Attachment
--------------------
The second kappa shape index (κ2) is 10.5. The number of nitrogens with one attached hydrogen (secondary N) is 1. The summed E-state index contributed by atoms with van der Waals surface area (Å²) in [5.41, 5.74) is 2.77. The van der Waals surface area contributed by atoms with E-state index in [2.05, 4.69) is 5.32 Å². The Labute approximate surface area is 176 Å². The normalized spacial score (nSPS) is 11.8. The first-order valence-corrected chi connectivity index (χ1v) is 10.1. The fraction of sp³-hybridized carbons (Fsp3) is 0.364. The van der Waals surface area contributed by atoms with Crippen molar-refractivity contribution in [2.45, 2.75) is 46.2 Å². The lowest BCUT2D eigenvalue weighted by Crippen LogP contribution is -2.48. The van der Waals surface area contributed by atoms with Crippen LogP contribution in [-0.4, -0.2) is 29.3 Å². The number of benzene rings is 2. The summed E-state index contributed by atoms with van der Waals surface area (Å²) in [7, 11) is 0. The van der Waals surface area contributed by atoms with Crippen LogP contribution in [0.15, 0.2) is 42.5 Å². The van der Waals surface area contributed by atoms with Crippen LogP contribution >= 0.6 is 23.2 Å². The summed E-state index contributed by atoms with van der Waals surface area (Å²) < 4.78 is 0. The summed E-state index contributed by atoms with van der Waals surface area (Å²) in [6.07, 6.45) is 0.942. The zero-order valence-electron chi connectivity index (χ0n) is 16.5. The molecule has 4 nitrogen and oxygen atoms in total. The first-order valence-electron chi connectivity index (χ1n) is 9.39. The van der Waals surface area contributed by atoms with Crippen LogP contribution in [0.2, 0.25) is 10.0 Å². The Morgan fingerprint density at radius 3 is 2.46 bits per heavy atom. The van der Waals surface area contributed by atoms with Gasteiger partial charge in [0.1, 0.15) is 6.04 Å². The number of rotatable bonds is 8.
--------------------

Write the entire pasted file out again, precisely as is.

The second kappa shape index (κ2) is 10.5. The number of nitrogens with one attached hydrogen (secondary N) is 1. The summed E-state index contributed by atoms with van der Waals surface area (Å²) in [5.41, 5.74) is 2.77. The van der Waals surface area contributed by atoms with E-state index in [2.05, 4.69) is 5.32 Å². The Labute approximate surface area is 176 Å². The normalized spacial score (nSPS) is 11.8. The first-order valence-corrected chi connectivity index (χ1v) is 10.1. The fraction of sp³-hybridized carbons (Fsp3) is 0.364. The van der Waals surface area contributed by atoms with Crippen molar-refractivity contribution in [2.45, 2.75) is 46.2 Å². The lowest BCUT2D eigenvalue weighted by Crippen LogP contribution is -2.48. The van der Waals surface area contributed by atoms with Crippen LogP contribution in [-0.4, -0.2) is 29.3 Å². The number of benzene rings is 2. The summed E-state index contributed by atoms with van der Waals surface area (Å²) in [7, 11) is 0. The van der Waals surface area contributed by atoms with Crippen LogP contribution in [0.15, 0.2) is 42.5 Å². The van der Waals surface area contributed by atoms with Crippen LogP contribution >= 0.6 is 23.2 Å². The summed E-state index contributed by atoms with van der Waals surface area (Å²) < 4.78 is 0. The summed E-state index contributed by atoms with van der Waals surface area (Å²) in [6.07, 6.45) is 0.942. The zero-order valence-electron chi connectivity index (χ0n) is 16.5. The molecule has 4 nitrogen and oxygen atoms in total. The first-order valence-electron chi connectivity index (χ1n) is 9.39. The van der Waals surface area contributed by atoms with Crippen LogP contribution in [0.2, 0.25) is 10.0 Å². The Morgan fingerprint density at radius 3 is 2.46 bits per heavy atom. The van der Waals surface area contributed by atoms with Gasteiger partial charge in [0.1, 0.15) is 6.04 Å². The number of rotatable bonds is 8.